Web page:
Ferndale looks to resume medical marijuana talks in city

By: Mike Koury | Woodward Talk | Published February 27, 2018

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FERNDALE — Ferndale officials are hoping to resume talks about modifying the city’s medical marijuana guidelines after changes were made at the state level.

Mayor Dave Coulter said, when asked if there is something he wants to address soon in the city, it is getting back to the conversation of medical marijuana.

The city had put on hold allowing new medical marijuana businesses from opening under the new Michigan Medical Marihuana Facilities Licensing Act guidelines until the city had a chance to make changes to its own guidelines to cooperate with the state.

“The initial conversation mostly was had last summer and last fall, and council had a workshop about how they should best update the medical marijuana ordinance to align with all the state guidelines,” City Planner Justin Lyons said. 

Lyons said there have been discussions with the Police Department, Fire Department, Planning Commission and City Council on drafts of the guidelines.

“We kind of have a rough draft that I think council would like the Planning Commission to review, likely probably sometime in March, and after that it would go to City Council, potentially in April,” he said. “That would, I think, clarify some of the discrepancies between our current ordinance and what the state’s new regulations are.”

Michigan’s new regulations state that a medical marijuana business can open under one of five licenses: as a grower, processor, safety compliance facility, transporter or provisioning center. They went into effect Dec. 15, 2017.

Cities can decide which of the five they will allow prospective businesses to be able to apply for, and overall how many businesses they will let into the city limits.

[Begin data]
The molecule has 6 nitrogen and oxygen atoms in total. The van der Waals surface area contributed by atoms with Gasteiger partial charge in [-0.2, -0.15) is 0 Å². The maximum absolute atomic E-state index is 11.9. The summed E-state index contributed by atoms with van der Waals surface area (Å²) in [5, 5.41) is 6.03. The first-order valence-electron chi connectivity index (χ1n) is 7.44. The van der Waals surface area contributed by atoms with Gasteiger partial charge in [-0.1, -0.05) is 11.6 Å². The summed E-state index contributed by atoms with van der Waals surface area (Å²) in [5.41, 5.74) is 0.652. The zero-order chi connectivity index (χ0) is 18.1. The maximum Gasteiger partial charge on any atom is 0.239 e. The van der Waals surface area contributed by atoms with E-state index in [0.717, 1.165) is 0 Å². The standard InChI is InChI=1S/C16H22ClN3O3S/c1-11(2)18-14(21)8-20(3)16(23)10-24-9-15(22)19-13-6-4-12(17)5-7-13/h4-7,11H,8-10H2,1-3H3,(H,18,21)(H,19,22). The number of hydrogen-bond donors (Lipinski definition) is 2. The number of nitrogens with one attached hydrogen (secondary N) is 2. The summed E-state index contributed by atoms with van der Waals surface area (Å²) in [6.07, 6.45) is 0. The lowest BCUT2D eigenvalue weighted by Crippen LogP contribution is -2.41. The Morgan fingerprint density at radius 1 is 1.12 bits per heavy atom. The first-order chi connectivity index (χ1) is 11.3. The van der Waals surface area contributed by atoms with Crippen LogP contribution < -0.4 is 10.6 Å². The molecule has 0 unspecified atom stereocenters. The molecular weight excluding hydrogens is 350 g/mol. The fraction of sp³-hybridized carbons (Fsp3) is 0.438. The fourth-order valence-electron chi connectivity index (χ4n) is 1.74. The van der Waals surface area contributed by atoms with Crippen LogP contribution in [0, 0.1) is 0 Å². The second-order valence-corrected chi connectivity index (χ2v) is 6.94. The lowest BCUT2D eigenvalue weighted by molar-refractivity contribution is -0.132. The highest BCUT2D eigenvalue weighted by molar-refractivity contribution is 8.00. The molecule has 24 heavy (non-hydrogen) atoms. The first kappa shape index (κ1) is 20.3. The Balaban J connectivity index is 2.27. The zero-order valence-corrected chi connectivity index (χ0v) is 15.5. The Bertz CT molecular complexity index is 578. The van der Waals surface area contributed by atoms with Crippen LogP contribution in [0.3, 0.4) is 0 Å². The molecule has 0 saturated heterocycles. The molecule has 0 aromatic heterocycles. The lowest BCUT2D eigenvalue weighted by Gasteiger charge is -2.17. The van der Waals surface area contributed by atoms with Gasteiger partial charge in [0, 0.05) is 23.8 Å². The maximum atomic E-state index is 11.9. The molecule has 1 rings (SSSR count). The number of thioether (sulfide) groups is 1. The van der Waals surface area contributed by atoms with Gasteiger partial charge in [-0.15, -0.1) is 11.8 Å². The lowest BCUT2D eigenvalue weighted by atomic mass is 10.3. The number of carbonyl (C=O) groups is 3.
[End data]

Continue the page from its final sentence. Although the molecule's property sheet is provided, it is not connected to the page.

“It’s still pretty rough, I would say, but at this point it clarifies what the number of different types of facilities the city feels like there should be in the city,” Lyons said. “It clarifies what areas of the city where these facilities will be located in and then describes more of an application process.”

Coulter said the city gets called every week, sometimes every day, from people who want to open a marijuana business in Ferndale.

“There’s an active interest in it, and they know that Ferndale is going to participate,” he said. “We just haven’t decided, under the framework that the state revealed, you know, there’s five different kinds of licenses that you can offer, and so we just haven’t decided which of those five and how many of them we’re going to do yet.”

Coulter said he’s not sure as to what would be the right number of licenses to have for the city, but his general sense is to start slow and small and grow rather than to start with too many and try to scale it back.

“That’s just me. I don’t know where council will be. Our council has to make that decision,” he said.

As for which types of facilities he thinks might come into Ferndale, Coulter said he wants the city to offer dispensaries so that residents don’t have to leave the community to get medical marijuana, but he remains skeptical of allowing grow operations, as he’s worried the industrial part of town is not conducive to it.

“I’m open to talking about that and listening to staff recommendations, but we don’t have the available land facilities to make that transition as easy as other communities like Troy, or some of the ones in the north part of the county do,” he said. “And we don’t have a lot of vacancies in our industrial section. You know, a lot of communities are looking at it because they have vacancies in big industrial buildings that can easily be converted to grow operations, which we don’t have that. It would look different in Ferndale, so I’m more cautious about that.”